India's Two-Wheeler Makers Won't Face EV Disruptor, Says Emkay Global's Nirav Sheth
Even as Ola Electric Pvt. starts delivering its battery-powered scooters, India’s legacy two-wheeler makers are unlikely to face a Tesla Inc.-like disruptor.
That’s according to Nirav Sheth, chief executive officer, institutional equities at Emkay Global. “These newcomers don’t have competitive advantage in terms of sourcing or costing.”
Ola missed delivery schedules after an initial spurt in demand for its newly launched electric scooter. Sheth sees less chance of newcomers like it beating the incumbents.
“I’m fairly confident that the incumbents will have an advantage,” he told BloombergQuint’s Niraj Shah in an interview, referring to capacity addition by TVS Motor Ltd. and Bajaj Auto Ltd. “I don’t see an outsider coming and disrupting the two-wheeler space. I think the incumbents will end up owning a larger market share.”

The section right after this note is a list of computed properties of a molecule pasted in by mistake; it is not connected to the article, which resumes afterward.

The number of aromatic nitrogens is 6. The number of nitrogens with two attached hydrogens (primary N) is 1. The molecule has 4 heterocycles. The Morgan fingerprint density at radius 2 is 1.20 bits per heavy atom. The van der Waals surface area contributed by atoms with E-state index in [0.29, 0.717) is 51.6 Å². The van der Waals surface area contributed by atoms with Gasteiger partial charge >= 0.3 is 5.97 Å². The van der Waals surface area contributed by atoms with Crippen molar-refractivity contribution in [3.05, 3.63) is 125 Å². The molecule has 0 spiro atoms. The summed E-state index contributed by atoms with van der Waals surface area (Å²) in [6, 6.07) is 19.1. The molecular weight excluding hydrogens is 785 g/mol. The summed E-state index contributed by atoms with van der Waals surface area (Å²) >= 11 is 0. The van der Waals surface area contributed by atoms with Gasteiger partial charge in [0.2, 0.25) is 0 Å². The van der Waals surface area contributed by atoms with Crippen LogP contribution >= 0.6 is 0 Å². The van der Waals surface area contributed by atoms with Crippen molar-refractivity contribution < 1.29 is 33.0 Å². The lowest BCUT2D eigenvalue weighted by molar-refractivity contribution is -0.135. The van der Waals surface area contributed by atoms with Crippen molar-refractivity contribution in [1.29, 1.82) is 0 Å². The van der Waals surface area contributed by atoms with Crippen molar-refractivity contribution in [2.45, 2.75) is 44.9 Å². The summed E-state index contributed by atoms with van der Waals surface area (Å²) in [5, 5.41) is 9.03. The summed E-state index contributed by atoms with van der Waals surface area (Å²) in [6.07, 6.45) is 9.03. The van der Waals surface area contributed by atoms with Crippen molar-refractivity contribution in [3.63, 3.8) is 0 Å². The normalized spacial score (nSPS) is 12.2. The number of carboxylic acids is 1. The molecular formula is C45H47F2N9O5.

The newcomers are increasingly banking on the private equity funding, and now the public market, Sheth said, referring to IPOs of new-age startups. “When you live on borrowed cash, it’s a question of time and at some point, it is going to hit you.”
Electric two-wheeler adoption in India has been growing, with costlier fuel only accelerating the shift. The nation with some of the world’s worst polluted cities looks to turn 80% of scooters and motorbikes and 30% cars electric by 2030.
According to Sheth, the shift towards EVs is not in doubt. “We are only debating the pace of adoption, if it will be five times or 10 times in 10 years."
But it's impossible for passenger vehicle makers to electrify at the price point of Rs 7-14 lakh as bulk of the volumes come from vehicles priced lower.
Still, among carmakers, he sees Maruti Suzuki India Ltd. having a greater advantage over its competitors even as its Chairman RC Bhargava had said that the maker of Swift hatchback will enter the EV market post 2025.
“Just because Maruti isn’t talking about it doesn’t mean it doesn’t know how to go about EVs,” he said. “We look at Maruti along with Suzuki, and they’ve access to technology.”
Autos also remains one of the preferred bets for Sheth, along with banks and forward and backward linkages (ancillary segments) to real estate.
Sheth, however, has a neutral stance on information technology, including mid-cap IT, right now.
Watch the full conversation here: